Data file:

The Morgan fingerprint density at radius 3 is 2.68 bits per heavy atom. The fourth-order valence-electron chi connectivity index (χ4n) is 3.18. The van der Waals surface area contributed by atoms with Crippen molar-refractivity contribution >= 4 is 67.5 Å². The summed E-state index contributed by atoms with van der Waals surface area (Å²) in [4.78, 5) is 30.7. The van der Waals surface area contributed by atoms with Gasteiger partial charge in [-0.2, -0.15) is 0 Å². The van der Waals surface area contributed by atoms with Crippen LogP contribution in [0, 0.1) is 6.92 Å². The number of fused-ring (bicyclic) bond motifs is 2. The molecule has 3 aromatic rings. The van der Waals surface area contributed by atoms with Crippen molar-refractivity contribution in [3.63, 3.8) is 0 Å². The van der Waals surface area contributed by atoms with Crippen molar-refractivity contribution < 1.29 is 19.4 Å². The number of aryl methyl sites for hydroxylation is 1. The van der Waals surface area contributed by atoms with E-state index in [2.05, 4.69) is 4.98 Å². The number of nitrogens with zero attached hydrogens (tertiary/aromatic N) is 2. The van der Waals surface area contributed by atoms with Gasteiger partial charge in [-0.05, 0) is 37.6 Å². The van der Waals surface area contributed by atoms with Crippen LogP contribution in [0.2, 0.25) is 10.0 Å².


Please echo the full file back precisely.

The Morgan fingerprint density at radius 3 is 2.68 bits per heavy atom. The fourth-order valence-electron chi connectivity index (χ4n) is 3.18. The van der Waals surface area contributed by atoms with Crippen molar-refractivity contribution >= 4 is 67.5 Å². The summed E-state index contributed by atoms with van der Waals surface area (Å²) in [4.78, 5) is 30.7. The van der Waals surface area contributed by atoms with Gasteiger partial charge in [-0.2, -0.15) is 0 Å². The van der Waals surface area contributed by atoms with Crippen LogP contribution in [0, 0.1) is 6.92 Å². The number of fused-ring (bicyclic) bond motifs is 2. The molecule has 3 aromatic rings. The van der Waals surface area contributed by atoms with Crippen molar-refractivity contribution in [3.63, 3.8) is 0 Å². The van der Waals surface area contributed by atoms with Crippen molar-refractivity contribution < 1.29 is 19.4 Å². The number of aryl methyl sites for hydroxylation is 1. The van der Waals surface area contributed by atoms with E-state index in [2.05, 4.69) is 4.98 Å². The number of nitrogens with zero attached hydrogens (tertiary/aromatic N) is 2. The van der Waals surface area contributed by atoms with Gasteiger partial charge in [-0.05, 0) is 37.6 Å². The van der Waals surface area contributed by atoms with Crippen LogP contribution in [0.2, 0.25) is 10.0 Å².